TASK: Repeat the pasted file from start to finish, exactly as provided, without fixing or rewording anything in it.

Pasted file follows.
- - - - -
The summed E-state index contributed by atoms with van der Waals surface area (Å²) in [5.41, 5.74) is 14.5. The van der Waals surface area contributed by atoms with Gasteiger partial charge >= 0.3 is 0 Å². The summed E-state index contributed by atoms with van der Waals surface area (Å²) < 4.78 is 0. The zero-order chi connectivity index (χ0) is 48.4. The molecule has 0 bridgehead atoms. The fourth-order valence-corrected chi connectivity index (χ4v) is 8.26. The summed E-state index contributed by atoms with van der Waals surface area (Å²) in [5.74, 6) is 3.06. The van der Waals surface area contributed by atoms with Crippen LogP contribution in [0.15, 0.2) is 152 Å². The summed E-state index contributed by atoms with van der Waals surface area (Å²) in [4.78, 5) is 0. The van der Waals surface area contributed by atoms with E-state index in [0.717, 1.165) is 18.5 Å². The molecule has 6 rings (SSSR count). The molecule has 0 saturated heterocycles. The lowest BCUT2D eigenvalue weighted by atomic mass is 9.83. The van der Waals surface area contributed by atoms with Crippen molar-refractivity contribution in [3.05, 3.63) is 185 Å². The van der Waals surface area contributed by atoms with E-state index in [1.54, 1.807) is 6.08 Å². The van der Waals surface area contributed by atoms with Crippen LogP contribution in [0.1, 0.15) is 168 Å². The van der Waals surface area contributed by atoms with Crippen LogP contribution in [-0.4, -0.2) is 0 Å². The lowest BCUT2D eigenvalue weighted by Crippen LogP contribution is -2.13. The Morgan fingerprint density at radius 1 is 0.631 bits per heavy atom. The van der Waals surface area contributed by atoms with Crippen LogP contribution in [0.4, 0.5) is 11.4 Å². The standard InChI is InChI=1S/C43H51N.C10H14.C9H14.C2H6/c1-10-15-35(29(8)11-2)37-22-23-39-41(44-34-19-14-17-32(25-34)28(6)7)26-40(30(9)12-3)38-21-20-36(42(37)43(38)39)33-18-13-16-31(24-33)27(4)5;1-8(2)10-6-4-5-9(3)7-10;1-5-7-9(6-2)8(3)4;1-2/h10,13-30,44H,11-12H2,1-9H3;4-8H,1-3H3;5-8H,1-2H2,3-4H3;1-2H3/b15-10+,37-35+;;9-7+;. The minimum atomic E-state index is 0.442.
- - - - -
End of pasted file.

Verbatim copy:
The summed E-state index contributed by atoms with van der Waals surface area (Å²) in [5.41, 5.74) is 14.5. The van der Waals surface area contributed by atoms with Gasteiger partial charge >= 0.3 is 0 Å². The summed E-state index contributed by atoms with van der Waals surface area (Å²) < 4.78 is 0. The zero-order chi connectivity index (χ0) is 48.4. The molecule has 0 bridgehead atoms. The fourth-order valence-corrected chi connectivity index (χ4v) is 8.26. The summed E-state index contributed by atoms with van der Waals surface area (Å²) in [5.74, 6) is 3.06. The van der Waals surface area contributed by atoms with Crippen LogP contribution in [0.15, 0.2) is 152 Å². The summed E-state index contributed by atoms with van der Waals surface area (Å²) in [4.78, 5) is 0. The van der Waals surface area contributed by atoms with E-state index in [0.717, 1.165) is 18.5 Å². The molecule has 6 rings (SSSR count). The molecule has 0 saturated heterocycles. The lowest BCUT2D eigenvalue weighted by atomic mass is 9.83. The van der Waals surface area contributed by atoms with Crippen molar-refractivity contribution in [3.05, 3.63) is 185 Å². The van der Waals surface area contributed by atoms with E-state index in [1.54, 1.807) is 6.08 Å². The van der Waals surface area contributed by atoms with Crippen LogP contribution in [0.1, 0.15) is 168 Å². The van der Waals surface area contributed by atoms with Crippen LogP contribution in [-0.4, -0.2) is 0 Å². The lowest BCUT2D eigenvalue weighted by Crippen LogP contribution is -2.13. The Morgan fingerprint density at radius 1 is 0.631 bits per heavy atom. The van der Waals surface area contributed by atoms with Crippen LogP contribution in [0.4, 0.5) is 11.4 Å². The standard InChI is InChI=1S/C43H51N.C10H14.C9H14.C2H6/c1-10-15-35(29(8)11-2)37-22-23-39-41(44-34-19-14-17-32(25-34)28(6)7)26-40(30(9)12-3)38-21-20-36(42(37)43(38)39)33-18-13-16-31(24-33)27(4)5;1-8(2)10-6-4-5-9(3)7-10;1-5-7-9(6-2)8(3)4;1-2/h10,13-30,44H,11-12H2,1-9H3;4-8H,1-3H3;5-8H,1-2H2,3-4H3;1-2H3/b15-10+,37-35+;;9-7+;. The minimum atomic E-state index is 0.442.